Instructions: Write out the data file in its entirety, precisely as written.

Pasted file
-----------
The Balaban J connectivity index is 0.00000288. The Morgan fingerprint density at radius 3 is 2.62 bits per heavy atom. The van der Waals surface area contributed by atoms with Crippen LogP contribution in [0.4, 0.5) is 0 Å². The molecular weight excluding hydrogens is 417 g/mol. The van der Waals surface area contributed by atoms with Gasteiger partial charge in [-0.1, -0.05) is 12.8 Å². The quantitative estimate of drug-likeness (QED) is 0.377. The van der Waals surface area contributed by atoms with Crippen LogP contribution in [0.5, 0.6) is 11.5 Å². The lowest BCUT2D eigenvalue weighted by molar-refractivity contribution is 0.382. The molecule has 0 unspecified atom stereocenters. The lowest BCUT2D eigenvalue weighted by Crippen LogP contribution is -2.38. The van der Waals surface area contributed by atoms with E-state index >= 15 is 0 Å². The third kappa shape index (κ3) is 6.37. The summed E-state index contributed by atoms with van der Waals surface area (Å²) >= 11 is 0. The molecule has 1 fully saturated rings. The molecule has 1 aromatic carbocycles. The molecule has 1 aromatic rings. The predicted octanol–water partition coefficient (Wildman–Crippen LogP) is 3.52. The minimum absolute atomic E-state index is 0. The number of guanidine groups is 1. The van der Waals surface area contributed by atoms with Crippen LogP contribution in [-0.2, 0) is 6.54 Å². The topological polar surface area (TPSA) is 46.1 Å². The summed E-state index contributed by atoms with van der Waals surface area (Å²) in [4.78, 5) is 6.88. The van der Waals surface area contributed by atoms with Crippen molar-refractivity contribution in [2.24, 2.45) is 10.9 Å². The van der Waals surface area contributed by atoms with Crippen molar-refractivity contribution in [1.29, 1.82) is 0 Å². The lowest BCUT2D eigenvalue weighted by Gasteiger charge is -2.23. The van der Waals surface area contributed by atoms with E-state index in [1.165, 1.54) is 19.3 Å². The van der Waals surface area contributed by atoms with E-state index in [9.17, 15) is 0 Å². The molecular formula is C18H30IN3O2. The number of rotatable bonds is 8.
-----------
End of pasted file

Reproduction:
The Balaban J connectivity index is 0.00000288. The Morgan fingerprint density at radius 3 is 2.62 bits per heavy atom. The van der Waals surface area contributed by atoms with Crippen LogP contribution in [0.4, 0.5) is 0 Å². The molecular weight excluding hydrogens is 417 g/mol. The van der Waals surface area contributed by atoms with Gasteiger partial charge in [-0.1, -0.05) is 12.8 Å². The quantitative estimate of drug-likeness (QED) is 0.377. The van der Waals surface area contributed by atoms with Crippen LogP contribution in [0.5, 0.6) is 11.5 Å². The lowest BCUT2D eigenvalue weighted by molar-refractivity contribution is 0.382. The molecule has 0 unspecified atom stereocenters. The lowest BCUT2D eigenvalue weighted by Crippen LogP contribution is -2.38. The van der Waals surface area contributed by atoms with E-state index >= 15 is 0 Å². The third kappa shape index (κ3) is 6.37. The summed E-state index contributed by atoms with van der Waals surface area (Å²) >= 11 is 0. The molecule has 1 fully saturated rings. The molecule has 1 aromatic carbocycles. The molecule has 1 aromatic rings. The predicted octanol–water partition coefficient (Wildman–Crippen LogP) is 3.52. The minimum absolute atomic E-state index is 0. The number of guanidine groups is 1. The van der Waals surface area contributed by atoms with Crippen LogP contribution in [-0.2, 0) is 6.54 Å². The topological polar surface area (TPSA) is 46.1 Å². The summed E-state index contributed by atoms with van der Waals surface area (Å²) in [4.78, 5) is 6.88. The van der Waals surface area contributed by atoms with Crippen molar-refractivity contribution in [2.24, 2.45) is 10.9 Å². The van der Waals surface area contributed by atoms with Crippen molar-refractivity contribution in [1.29, 1.82) is 0 Å². The lowest BCUT2D eigenvalue weighted by Gasteiger charge is -2.23. The van der Waals surface area contributed by atoms with E-state index in [1.165, 1.54) is 19.3 Å². The van der Waals surface area contributed by atoms with E-state index in [9.17, 15) is 0 Å². The molecular formula is C18H30IN3O2. The number of rotatable bonds is 8.